In general use, herbs are plants with savory or aromatic properties that are used for flavoring and garnishing food, in medicine, or as fragrances. Culinary use typically distinguishes herbs from spices. Herbs refer to the leafy green or flowering parts of a plant (either fresh or dried), while spices are usually dried and produced from other parts of the plant, including seeds, bark, roots and fruits.
Herbs have a variety of uses including culinary, medicinal, and, in some cases, spiritual. General usage of the term “herb” differs between culinary herbs and medicinal herbs; in medicinal or spiritual use, any parts of the plant might be considered as “herbs”, including leaves, roots, flowers, seeds, root bark, inner bark (and cambium), resin and pericarp.
The word “herb” is pronounced /hɜːrb/ in Commonwealth English, but /ɜːrb/ is common among North American English speakers and those from other regions where h-dropping occurs. In botany, the word “herb” is also used as a synonym for “herbaceous plant”.
Culinary herbs are distinguished from vegetables in that, like spices, they are used in small amounts and provide flavor rather than substance to food.
Herbs can be perennials such as thyme or lavender, biennials such as parsley, or annuals like basil. Perennial herbs can be shrubs such as rosemary, Rosmarinus officinalis, or trees such as bay laurel, Laurus nobilis – this contrasts with botanical herbs, which by definition cannot be woody plants. Some plants are used as both herbs and spices, such as dill weed and dill seed or coriander leaves and seeds. Also, there are some herbs such as those in the mint family that are used for both culinary and medicinal purposes.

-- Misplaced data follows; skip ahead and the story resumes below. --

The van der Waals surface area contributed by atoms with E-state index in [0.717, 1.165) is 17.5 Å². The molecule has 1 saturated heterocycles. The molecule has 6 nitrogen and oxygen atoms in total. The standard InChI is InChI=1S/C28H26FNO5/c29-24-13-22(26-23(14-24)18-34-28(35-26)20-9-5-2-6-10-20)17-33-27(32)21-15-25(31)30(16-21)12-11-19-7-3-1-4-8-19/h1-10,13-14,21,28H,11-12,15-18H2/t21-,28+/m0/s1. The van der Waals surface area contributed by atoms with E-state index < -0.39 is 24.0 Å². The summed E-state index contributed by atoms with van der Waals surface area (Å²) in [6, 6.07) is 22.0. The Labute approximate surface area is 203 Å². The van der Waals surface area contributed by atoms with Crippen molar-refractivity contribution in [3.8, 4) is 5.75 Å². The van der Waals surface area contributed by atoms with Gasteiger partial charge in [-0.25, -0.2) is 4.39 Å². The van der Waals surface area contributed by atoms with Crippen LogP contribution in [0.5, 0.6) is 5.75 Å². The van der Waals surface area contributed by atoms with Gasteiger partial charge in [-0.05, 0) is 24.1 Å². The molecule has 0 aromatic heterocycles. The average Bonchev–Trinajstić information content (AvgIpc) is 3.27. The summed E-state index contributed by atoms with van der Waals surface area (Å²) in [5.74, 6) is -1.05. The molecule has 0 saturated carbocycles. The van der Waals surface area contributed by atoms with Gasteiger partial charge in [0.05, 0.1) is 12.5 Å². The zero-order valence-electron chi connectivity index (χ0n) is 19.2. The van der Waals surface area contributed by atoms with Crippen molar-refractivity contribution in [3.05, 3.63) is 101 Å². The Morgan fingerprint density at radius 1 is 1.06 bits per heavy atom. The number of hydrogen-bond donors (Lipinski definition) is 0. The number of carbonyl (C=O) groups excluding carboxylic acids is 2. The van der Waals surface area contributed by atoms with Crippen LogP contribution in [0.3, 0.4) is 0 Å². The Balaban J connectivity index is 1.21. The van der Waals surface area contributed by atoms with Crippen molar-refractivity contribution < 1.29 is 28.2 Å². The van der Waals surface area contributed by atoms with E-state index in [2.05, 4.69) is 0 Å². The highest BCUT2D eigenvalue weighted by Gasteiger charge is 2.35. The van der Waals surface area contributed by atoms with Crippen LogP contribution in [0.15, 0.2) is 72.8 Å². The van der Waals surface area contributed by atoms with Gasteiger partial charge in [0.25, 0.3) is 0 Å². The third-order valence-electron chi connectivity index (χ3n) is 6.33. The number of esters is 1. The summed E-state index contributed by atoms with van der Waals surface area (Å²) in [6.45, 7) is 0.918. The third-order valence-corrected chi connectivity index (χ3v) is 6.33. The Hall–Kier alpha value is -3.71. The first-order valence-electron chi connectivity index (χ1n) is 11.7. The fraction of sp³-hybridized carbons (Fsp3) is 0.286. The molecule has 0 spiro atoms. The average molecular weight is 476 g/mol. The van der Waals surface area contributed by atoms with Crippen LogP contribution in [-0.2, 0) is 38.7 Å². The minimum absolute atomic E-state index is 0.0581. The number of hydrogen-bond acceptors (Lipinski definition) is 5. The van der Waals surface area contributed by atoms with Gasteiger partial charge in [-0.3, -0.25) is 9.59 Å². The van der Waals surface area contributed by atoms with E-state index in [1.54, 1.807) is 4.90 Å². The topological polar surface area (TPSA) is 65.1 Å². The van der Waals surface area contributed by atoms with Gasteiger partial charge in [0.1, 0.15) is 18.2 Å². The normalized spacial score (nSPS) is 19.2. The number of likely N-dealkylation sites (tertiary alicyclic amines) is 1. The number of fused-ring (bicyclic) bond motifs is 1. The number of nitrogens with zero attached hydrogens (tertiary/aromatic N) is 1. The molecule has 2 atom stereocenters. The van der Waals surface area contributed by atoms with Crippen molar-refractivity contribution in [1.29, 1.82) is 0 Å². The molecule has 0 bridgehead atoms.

As far back as 5000 BCE, evidence that Sumerians used herbs in medicine was inscribed on cuneiform. Ancient Egyptians used fennel, coriander and thyme around 1555 BCE. In ancient Greece, in 162 CE, the physician Galen was known for concocting complicated herbal remedies that contained up to 100 ingredients. Emperor Charlemagne (742-814) compiled a list of 74 different herbs that were to be planted in his gardens. The connection between herbs and health is important already in the European Middle Ages–The Forme of Cury (that is, “cookery”) promotes extensive use of herbs, including in salads, and claims in its preface “the assent and advisement of the masters of physic and philosophy in the King’s Court”